With the deregulation of the trucking industry in the early 1980s, Schneider grew from its upper Midwestern base to encompass a national transportation network. To support this growth, engineers at Schneider helped develop plans for a broad network of operating centers using set-covering models in combination with available information on national freight flows. In the late 1980s, O.R. projects included the development of techniques to design dedicated network tours routing of inter-plant movements. This period also fostered the implementation of statistical tools to address a variety of customer-specific analyses.
The second thread of activity began in the early 1990s when Schneider realized the opportunity to expand from an asset-focused transportation provider to a broader offering of freight management and logistics services that were asset-light. In 1993, a separate entity, Schneider Logistics, was incorporated to meet this need; it now provides a broad range of domestic and international logistics services ranging from transportation management to supply chain management and warehousing.
These new service and product offerings generated additional opportunities and demands for O.R.-based projects. For the expanding third-party logistics (3PL) business, shipment planning and carrier selection tools were developed. A sophisticated shipment planning system included components for mode selection, consolidation and multi-stop routing. The carrier selection module utilized integer programming to model complex carrier commitment constraints. For the truckload business, numerous regression models were developed to better understand the profitability impact of freight flows and characteristics. In support of the information technology infrastructure, fast approximation algorithms and highly efficient data structures were developed for distance and rating engines. The rating engine technology was subsequently patented.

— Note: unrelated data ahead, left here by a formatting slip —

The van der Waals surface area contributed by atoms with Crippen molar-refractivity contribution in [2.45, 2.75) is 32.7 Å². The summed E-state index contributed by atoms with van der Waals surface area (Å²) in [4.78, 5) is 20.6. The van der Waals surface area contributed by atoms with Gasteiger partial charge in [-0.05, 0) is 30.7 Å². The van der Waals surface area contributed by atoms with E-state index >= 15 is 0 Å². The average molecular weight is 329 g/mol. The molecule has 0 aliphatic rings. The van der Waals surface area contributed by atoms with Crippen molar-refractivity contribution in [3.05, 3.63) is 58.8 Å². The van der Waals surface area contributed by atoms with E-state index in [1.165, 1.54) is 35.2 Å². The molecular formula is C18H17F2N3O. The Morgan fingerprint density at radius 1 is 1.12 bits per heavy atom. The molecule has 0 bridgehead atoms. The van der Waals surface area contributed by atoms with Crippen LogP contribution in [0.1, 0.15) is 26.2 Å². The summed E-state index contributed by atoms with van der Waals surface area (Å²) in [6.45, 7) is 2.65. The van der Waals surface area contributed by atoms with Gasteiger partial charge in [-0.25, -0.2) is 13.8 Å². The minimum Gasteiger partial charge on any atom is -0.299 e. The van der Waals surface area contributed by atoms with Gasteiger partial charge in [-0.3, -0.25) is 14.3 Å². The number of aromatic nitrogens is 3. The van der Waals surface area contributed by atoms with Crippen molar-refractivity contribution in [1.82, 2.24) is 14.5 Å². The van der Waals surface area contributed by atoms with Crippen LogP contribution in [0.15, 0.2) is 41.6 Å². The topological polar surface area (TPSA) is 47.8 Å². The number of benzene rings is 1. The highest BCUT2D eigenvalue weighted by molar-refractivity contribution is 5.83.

During this period, a supply chain engineering group was commissioned within Schneider Logistics. This group, which developed many of its own tools for facility location and network modeling, was engaged primarily in business development and in fee-based consulting for logistics and 3PL customers. Through the late 1990s and early 2000s, these two spheres of O.R. activity continued to flourish in two separate groups. Enterprise software-based, decision-support systems continued to be developed and enhanced by the Decision Analytics group which was housed within the Application Development arm of the IT organization, while the Supply Chain Engineering group, responsible for both internal and external O.R. consulting, supply chain modeling and business development support, reported directly into the Schneider Logistics business unit. In 2003, as collaboration and resource-sharing had steadily increased, Schneider decided to merge the two teams into a single Engineering and Research Department headed by a vice president reporting to the CIO, while maintaining close ties to the Logistics business unit. This integration proved to be a precursor to much closer alignment and product integration that soon followed across the company’s customer-facing business units.